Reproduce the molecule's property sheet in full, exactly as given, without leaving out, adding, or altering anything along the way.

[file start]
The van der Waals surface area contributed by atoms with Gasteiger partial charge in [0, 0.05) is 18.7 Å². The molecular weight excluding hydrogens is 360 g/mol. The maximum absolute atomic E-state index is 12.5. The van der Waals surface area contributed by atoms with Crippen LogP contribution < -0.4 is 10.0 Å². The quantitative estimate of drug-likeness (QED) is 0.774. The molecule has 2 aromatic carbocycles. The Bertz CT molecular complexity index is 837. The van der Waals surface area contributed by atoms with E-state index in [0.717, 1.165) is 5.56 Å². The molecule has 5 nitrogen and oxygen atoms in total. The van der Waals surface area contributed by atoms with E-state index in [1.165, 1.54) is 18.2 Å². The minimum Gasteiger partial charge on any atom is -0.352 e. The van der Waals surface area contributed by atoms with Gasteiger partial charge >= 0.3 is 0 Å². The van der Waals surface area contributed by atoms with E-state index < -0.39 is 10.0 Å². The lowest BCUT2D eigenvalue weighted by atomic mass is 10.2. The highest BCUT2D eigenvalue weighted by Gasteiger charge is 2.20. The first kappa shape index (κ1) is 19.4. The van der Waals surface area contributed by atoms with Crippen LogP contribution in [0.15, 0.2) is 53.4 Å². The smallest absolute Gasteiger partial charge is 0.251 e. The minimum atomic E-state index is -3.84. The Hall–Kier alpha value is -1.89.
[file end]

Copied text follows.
The van der Waals surface area contributed by atoms with Gasteiger partial charge in [0, 0.05) is 18.7 Å². The molecular weight excluding hydrogens is 360 g/mol. The maximum absolute atomic E-state index is 12.5. The van der Waals surface area contributed by atoms with Crippen LogP contribution < -0.4 is 10.0 Å². The quantitative estimate of drug-likeness (QED) is 0.774. The molecule has 2 aromatic carbocycles. The Bertz CT molecular complexity index is 837. The van der Waals surface area contributed by atoms with E-state index in [0.717, 1.165) is 5.56 Å². The molecule has 5 nitrogen and oxygen atoms in total. The van der Waals surface area contributed by atoms with E-state index in [1.165, 1.54) is 18.2 Å². The minimum Gasteiger partial charge on any atom is -0.352 e. The van der Waals surface area contributed by atoms with Gasteiger partial charge >= 0.3 is 0 Å². The van der Waals surface area contributed by atoms with E-state index < -0.39 is 10.0 Å². The lowest BCUT2D eigenvalue weighted by atomic mass is 10.2. The highest BCUT2D eigenvalue weighted by Gasteiger charge is 2.20. The first kappa shape index (κ1) is 19.4. The van der Waals surface area contributed by atoms with Crippen LogP contribution in [0.15, 0.2) is 53.4 Å². The smallest absolute Gasteiger partial charge is 0.251 e. The minimum atomic E-state index is -3.84. The Hall–Kier alpha value is -1.89.